Iris and Her Friends is the second of two books published in 1999 by John Bayley, a well-known English author and Oxford don. Both books were prompted by his wife’s gradual descent into Alzheimer’s disease. Elegy for Iris tells the story of Bayley’s intellectual partnership and intimate relationship with his wife, Iris Murdoch, who was suffering from the symptoms of Alzheimer’s disease. The story is painful because she was at the height of her prolific career as one of the greatest English novelists of the twentieth century when she was stricken with the disease. Elegy for Iris provides exactly what the title implies—an emphasis on a celebration of its subject—including the varieties of liveliness, wit, and collegiality possessed by Iris Murdoch. In that book, Bayley tells the story of how the two met. Both seemed to fall into each other’s arms; they spent the night speaking in a kind of private language. Both comprehended instantly each other’s deepest feelings and yearnings. The book also reveals numerous dimensions of Iris’s character—for example, the way she drew men and women to her as if inspiring them with her friendship and love. At the same time, that book functions as an elegy for someone who had metaphorically “died” because of the effects of the severe dementia associated with Alzheimer’s disease. So the author’s words are a farewell to and a loving memoir of their long-standing intimacy.
Whereas Elegy for Iris is filled with Iris’s friends and associates, Iris and Her Friends is a story of solitude and its compensations for the author. In all respects Iris has no friends. There are no references in the book to people who visit or spend time with Iris. Because of her dementia there can be no conversations, no days spent walking in the park, no shopping trips, no lunches at cafés. John Bayley is very much alone with Iris in this book as he cares for her at home. His reference to “friends” is a means of conveying an important dimension of their existential reality now that Iris’s disease has progressed to one of its latter stages. On several occasions he refers to “friends” as a metaphor for the “compensations” that come to the survivor, the caregiver, the spouse—and even to Iris herself. Some of these compensations Iris seems to comprehend and enjoy; for instance, the occasional cuddle, the rare lucid moment, a bout of laughter, a smile. Usually, however, the compensations—or friends—are for Bayley alone. That is, he knows Iris’s condition will worsen and that she will eventually die. Such thoughts are not a comfort to him, and yet he characterizes such a “certainty” as being one of the friends. He begins to view each progressive stage of her decline as being a friend because each stage introduces him to a new version of Iris that he adapts to and learns to tolerate.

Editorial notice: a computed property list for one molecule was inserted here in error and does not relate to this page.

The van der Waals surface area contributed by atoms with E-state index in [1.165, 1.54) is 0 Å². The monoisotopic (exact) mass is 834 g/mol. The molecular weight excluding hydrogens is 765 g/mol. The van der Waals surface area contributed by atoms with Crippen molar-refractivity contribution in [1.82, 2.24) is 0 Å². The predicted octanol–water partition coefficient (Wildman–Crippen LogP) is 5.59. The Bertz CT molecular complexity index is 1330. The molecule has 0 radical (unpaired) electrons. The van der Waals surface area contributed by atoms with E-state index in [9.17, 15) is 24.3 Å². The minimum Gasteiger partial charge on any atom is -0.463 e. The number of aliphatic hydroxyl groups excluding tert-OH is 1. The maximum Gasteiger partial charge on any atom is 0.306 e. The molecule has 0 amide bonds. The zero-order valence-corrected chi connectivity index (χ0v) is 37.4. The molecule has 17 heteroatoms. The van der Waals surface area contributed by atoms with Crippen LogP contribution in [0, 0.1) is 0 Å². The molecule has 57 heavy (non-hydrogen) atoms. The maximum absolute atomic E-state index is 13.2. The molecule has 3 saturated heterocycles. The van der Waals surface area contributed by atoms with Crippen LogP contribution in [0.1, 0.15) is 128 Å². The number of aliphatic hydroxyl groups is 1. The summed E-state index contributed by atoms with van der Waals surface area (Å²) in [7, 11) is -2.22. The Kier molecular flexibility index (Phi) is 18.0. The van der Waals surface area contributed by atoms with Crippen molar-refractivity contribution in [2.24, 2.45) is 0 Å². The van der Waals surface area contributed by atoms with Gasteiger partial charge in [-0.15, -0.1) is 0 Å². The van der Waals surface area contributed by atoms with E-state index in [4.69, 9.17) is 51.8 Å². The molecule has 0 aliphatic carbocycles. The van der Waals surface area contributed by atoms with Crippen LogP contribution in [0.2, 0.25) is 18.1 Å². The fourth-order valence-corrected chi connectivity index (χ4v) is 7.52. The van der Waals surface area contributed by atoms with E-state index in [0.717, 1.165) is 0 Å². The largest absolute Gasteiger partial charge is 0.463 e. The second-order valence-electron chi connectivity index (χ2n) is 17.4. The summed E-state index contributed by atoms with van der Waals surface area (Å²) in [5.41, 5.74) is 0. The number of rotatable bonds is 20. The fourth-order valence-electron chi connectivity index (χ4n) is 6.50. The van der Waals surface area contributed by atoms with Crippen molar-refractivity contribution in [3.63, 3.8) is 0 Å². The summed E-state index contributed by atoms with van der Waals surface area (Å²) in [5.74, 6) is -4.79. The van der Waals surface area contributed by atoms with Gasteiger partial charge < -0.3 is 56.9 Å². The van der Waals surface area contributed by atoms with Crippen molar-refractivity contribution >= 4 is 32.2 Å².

Elegy for Iris is an uplifting experience for readers: Bayley luxuriates in the details of his marriage and Iris’s collegial relationships. Iris and Her Friends is far more private and inward-looking because Bayley focuses on the emotional and psychological adaptations he has had to make in the face of his wife’s severe decline. There are occasional references to caregiving problems he faces, but for the most part Bayley is concerned with autobiography in the first section. Readers expecting sustained and detailed observations of his caregiving concerns will be disappointed: This book is not a recitation of the day-to-day burdens and stresses experienced by the caregiver.
In this memoir Bayley divides his life into two stages: life before Iris and life after Iris. He led a solitary, introspective childhood. He was remote from his father but close to his mother. His older brothers seemed to live separate lives. As part of the landed gentry he led a life of privilege and ease. A Danish servant provided a first link to the development of intimate feelings, but when he was sent away to a private school he never saw the girl again. “With her went my childhood,” he confesses. Later, he recalls his service in the British army in World War II. He never saw action, and he was one of hundreds of second lieutenants who were never called upon to lead their companies.
When he continues to recover memories of life after World War II and begins writing about his initial attempts to maintain intimate relationships with women, first with a young woman in Germany, then with another, then with older women back in England, his lengthy reminiscences seem to drag on and become tiresome. Bayley tries to explain this emphasis on his own past through the subtitle he gives the book: A Memoir of Memory and Desire. He titles the first section of the book “Memory.” This...
(The entire section is 1951 words.)